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Bit::FlipFlop - Facilitates the maintainance of one bit of state in Perl programs.


  use Bit::FlipFlop;

  my $f = Bit::FlipFlop->new(set   => sub { /start/ },
                             reset => sub { /end/ });

  for (<INPUT>) {

    print "**leading edge**\n" if $f->lead_edge;
    print "number ", $f->series, ":  $_" if $f->state;
    print "**trailing edge**\n" if $f->trail_edge;

  # -- or --

  #use Bit::FlipFlop

  my $f;
  for (<INPUT>) {
    $f = /start/ .. /end/;  
    print "**lead edge**\n" if $f == 1;
    print "number ", +$f, ":  $_" if $f;
    print "**trailing edge**\n" if $f =~ /E/;


Maintaining one bit of state in a program can be a very useful thing. A Bit::FlipFlop does just that. The flip flop can be false (represented by the integer 0) or true (1).


The initial state of a flip flop is false. It has an opportunity to change state during each call to the test method.

Two callbacks are provided at flip flop construction time, set and reset. One or both of these callbacks may be evaluated when the test method is called. The callbacks are evaluated in scalar context, and their return value is interpreted as a boolean.

While false, the flip flop evaluates the set callback at each call to the test method. If the set callback returns a true value, the flip flop flips state to true. While true, the flip flop evaluates the reset callback when test is called. If reset returns a true value, then the flip flop flops back into the false state.

Edge Conditions and More

The Bit::FlipFlop actually maintains a few bits more state than just one.

When the flip flop changes from false to true, that is called the leading edge. Conversely, when its state falls from true to falls, that is known as the trailing edge. Bit::FlipFlop provides methods to test for these "sub states", lead_edge and trail_edge.

Edges are easily seen when the state of a flip flop is plotted over time:

   true        +-------+        +---+      
               |       |        |   |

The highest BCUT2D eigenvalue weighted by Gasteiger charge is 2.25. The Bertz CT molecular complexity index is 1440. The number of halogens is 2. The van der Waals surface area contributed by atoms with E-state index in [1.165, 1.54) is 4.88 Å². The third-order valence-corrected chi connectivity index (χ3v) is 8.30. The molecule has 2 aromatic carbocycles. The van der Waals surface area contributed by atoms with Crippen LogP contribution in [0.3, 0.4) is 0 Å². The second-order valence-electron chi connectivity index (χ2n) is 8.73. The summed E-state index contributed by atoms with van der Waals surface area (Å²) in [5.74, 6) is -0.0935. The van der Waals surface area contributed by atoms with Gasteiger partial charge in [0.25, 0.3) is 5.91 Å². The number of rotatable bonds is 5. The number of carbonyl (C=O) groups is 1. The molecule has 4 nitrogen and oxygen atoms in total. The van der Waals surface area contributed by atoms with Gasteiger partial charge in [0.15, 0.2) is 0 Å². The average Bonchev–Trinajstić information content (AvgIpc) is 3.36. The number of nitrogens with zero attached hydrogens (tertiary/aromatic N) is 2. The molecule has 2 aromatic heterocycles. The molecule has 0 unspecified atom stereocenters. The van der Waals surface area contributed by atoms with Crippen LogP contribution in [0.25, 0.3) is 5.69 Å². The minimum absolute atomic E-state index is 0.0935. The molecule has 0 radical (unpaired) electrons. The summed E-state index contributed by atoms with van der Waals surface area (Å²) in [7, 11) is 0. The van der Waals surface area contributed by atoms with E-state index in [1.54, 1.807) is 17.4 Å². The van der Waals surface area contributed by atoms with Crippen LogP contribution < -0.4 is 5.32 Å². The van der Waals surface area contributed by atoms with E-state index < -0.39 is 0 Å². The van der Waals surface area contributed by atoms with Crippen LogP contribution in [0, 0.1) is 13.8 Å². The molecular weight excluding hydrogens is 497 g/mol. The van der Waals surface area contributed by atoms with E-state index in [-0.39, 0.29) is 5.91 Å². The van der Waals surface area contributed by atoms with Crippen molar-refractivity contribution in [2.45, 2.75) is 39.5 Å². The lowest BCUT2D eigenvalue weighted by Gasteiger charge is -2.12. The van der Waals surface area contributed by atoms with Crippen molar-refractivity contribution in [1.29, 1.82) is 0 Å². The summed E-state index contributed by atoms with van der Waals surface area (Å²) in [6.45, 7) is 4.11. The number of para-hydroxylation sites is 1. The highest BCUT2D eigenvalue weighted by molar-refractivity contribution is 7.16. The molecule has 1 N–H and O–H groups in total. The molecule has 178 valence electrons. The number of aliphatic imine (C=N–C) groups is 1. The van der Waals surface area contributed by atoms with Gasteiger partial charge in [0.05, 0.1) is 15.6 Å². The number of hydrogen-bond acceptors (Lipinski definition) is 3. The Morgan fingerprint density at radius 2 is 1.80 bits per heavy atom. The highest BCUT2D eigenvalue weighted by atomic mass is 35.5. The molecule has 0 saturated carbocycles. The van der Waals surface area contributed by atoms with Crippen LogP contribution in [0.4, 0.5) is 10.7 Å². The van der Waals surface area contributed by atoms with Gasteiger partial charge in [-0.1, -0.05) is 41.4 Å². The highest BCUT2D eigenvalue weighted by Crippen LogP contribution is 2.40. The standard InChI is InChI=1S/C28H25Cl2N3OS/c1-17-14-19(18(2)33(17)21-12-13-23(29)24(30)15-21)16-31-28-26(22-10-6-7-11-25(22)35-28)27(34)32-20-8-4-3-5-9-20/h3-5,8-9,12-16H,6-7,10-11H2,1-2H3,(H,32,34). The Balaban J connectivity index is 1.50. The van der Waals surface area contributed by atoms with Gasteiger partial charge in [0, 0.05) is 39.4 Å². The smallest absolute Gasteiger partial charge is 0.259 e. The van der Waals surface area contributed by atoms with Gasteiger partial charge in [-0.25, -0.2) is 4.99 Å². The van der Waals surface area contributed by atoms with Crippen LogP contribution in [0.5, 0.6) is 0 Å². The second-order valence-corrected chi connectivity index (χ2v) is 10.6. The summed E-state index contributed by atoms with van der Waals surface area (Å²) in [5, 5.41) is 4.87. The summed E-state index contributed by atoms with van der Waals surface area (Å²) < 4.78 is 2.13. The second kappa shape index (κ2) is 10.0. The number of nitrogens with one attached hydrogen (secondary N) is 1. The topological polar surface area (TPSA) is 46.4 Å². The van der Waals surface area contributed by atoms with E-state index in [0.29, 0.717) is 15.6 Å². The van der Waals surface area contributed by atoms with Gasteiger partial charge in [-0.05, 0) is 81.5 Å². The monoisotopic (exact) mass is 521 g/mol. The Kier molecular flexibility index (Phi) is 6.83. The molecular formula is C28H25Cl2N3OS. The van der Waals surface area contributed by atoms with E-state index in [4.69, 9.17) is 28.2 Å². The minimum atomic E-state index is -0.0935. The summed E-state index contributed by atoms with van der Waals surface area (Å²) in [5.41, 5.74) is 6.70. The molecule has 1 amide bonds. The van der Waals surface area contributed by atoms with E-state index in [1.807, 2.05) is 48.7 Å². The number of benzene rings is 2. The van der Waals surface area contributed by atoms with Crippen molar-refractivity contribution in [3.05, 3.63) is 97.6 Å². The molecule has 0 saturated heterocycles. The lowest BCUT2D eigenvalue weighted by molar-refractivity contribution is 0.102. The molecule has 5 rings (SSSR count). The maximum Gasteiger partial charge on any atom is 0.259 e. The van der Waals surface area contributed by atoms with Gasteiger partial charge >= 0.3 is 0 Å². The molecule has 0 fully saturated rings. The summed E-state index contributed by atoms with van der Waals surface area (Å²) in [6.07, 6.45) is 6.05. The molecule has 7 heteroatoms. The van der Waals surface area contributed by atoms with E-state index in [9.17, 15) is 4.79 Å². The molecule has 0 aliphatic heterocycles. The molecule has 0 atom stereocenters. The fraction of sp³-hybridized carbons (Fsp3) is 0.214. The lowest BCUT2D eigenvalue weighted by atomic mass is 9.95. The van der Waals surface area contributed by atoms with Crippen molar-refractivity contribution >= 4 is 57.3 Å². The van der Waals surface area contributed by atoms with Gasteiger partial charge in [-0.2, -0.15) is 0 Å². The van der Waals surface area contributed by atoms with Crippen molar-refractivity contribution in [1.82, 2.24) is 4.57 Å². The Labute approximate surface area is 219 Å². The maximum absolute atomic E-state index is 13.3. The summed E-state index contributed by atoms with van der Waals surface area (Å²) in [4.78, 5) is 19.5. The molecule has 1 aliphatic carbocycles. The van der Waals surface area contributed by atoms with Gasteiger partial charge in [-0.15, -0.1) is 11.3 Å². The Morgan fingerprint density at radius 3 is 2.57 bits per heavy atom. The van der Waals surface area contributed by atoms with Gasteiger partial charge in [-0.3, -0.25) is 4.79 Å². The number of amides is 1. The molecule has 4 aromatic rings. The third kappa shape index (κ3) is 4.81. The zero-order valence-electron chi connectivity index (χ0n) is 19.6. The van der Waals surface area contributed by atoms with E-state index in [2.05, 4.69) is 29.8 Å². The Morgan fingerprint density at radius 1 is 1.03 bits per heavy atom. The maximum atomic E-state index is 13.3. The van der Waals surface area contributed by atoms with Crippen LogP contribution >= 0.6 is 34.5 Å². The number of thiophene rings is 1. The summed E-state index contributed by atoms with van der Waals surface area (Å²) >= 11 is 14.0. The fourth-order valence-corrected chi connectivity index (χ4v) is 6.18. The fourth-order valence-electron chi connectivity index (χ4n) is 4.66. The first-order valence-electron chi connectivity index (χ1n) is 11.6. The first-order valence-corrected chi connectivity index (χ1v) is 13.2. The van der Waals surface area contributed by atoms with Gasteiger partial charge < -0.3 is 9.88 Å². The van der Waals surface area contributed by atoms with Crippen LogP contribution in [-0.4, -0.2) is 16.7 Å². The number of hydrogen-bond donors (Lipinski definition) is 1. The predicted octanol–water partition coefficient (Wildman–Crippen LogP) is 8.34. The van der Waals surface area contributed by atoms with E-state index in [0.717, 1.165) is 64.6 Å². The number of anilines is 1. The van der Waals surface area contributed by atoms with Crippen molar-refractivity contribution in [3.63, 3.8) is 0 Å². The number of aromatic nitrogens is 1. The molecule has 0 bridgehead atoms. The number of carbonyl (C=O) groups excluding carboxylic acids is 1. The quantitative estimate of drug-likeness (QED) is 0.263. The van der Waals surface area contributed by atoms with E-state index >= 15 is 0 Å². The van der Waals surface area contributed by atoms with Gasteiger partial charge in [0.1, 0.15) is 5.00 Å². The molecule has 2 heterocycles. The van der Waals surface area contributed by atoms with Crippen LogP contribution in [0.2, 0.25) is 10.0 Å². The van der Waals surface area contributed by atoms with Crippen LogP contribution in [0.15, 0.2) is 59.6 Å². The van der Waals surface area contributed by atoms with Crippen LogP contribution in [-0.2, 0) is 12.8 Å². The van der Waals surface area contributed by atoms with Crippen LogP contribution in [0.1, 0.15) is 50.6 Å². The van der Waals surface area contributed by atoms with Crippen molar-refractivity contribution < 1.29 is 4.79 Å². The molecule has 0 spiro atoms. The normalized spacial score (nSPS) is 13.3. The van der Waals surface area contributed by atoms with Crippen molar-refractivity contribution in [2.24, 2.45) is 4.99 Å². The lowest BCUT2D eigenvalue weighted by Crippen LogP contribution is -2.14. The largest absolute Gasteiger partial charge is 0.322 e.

false  -----+       +--------+   +------
               ^       ^ 
   leading edge         trailing edge

Which condition will be tested next?

The next_test method is provided to query the flip flop to see which condition (set or reset) will be queried on the next call to the test method.

Bit::FlipFlop methods

The Bit::FlipFlop class provides an object oriented interface to the flip flop.

  $f = Bit::FlipFlop->new(set   => sub {$. == 15},
                          reset => sub {$. == 20},
                          simultaneous_edges => 0);

The new method creates a new Bit::FlipFlop object. A newly created flip flop's state is always false.

The set and reset arguments are required. They are sub refs that are used for callbacks to test for setting or resetting the flip flop.

simultaneous_edges is an optional argument that defaults to 1 (true) if unspecified. This argument governs whether the flip flop may look for a leading edge and trailing edge within a single call to the test method.

Normally when a flip flop is in the false state, it tests for the set condition. Should that condition be true, then the flip flop will change states to true. There are two possible behaviors at this point. The flip flop could either evaluate the reset condition to see if it should switch back to the false state *within the same call to test*, or it could postpone looking at the reset condition until the next call to test.

The former behaviour is specified by simultaneous_edges=>1, which is the default behaviour if left unspecified. To obtain a flip flop that will *not* check for both edge conditions within a single call to test, specify simultaneous_edges=>0.


The test method evaluates one or both conditional tests (according to the flip flop's state) and determines if the flip flop's state should be inverted. An alias, clock is provided for circuitry heads.

  print "It's ", $f->state ? 'true' : 'false', ".\n";

To query the current state of a flip flop, call its state method, which will return a boolean value (1 for true, 0 for false).